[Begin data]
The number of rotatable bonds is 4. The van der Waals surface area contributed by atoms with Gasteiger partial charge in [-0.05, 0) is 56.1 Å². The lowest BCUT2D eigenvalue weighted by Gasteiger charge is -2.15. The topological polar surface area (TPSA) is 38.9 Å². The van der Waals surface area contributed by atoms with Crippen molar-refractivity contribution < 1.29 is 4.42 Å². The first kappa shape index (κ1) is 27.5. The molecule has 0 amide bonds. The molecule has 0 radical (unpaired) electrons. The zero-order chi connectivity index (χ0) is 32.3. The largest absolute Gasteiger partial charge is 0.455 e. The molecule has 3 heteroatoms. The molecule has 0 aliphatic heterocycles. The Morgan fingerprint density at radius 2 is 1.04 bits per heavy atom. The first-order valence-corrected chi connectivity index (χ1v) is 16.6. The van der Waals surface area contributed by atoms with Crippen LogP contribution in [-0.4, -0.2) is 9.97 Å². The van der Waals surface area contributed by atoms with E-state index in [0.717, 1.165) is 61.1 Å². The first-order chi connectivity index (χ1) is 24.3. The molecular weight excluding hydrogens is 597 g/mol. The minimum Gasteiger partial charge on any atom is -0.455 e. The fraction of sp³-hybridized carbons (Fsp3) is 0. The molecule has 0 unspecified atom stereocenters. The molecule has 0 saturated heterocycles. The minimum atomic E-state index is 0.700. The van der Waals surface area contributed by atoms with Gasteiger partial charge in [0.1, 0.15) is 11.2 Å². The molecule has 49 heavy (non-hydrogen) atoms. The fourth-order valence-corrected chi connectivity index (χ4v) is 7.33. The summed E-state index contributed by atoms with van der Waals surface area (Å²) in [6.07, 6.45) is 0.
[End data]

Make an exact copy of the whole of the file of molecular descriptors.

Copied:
The number of rotatable bonds is 4. The van der Waals surface area contributed by atoms with Gasteiger partial charge in [-0.05, 0) is 56.1 Å². The lowest BCUT2D eigenvalue weighted by Gasteiger charge is -2.15. The topological polar surface area (TPSA) is 38.9 Å². The van der Waals surface area contributed by atoms with Crippen molar-refractivity contribution < 1.29 is 4.42 Å². The first kappa shape index (κ1) is 27.5. The molecule has 0 amide bonds. The molecule has 0 radical (unpaired) electrons. The zero-order chi connectivity index (χ0) is 32.3. The largest absolute Gasteiger partial charge is 0.455 e. The molecule has 3 heteroatoms. The molecule has 0 aliphatic heterocycles. The Morgan fingerprint density at radius 2 is 1.04 bits per heavy atom. The first-order valence-corrected chi connectivity index (χ1v) is 16.6. The van der Waals surface area contributed by atoms with Crippen LogP contribution in [-0.4, -0.2) is 9.97 Å². The van der Waals surface area contributed by atoms with E-state index in [0.717, 1.165) is 61.1 Å². The first-order chi connectivity index (χ1) is 24.3. The molecular weight excluding hydrogens is 597 g/mol. The minimum Gasteiger partial charge on any atom is -0.455 e. The fraction of sp³-hybridized carbons (Fsp3) is 0. The molecule has 0 unspecified atom stereocenters. The molecule has 0 saturated heterocycles. The minimum atomic E-state index is 0.700. The van der Waals surface area contributed by atoms with Gasteiger partial charge in [0.1, 0.15) is 11.2 Å². The molecule has 49 heavy (non-hydrogen) atoms. The fourth-order valence-corrected chi connectivity index (χ4v) is 7.33. The summed E-state index contributed by atoms with van der Waals surface area (Å²) in [6.07, 6.45) is 0.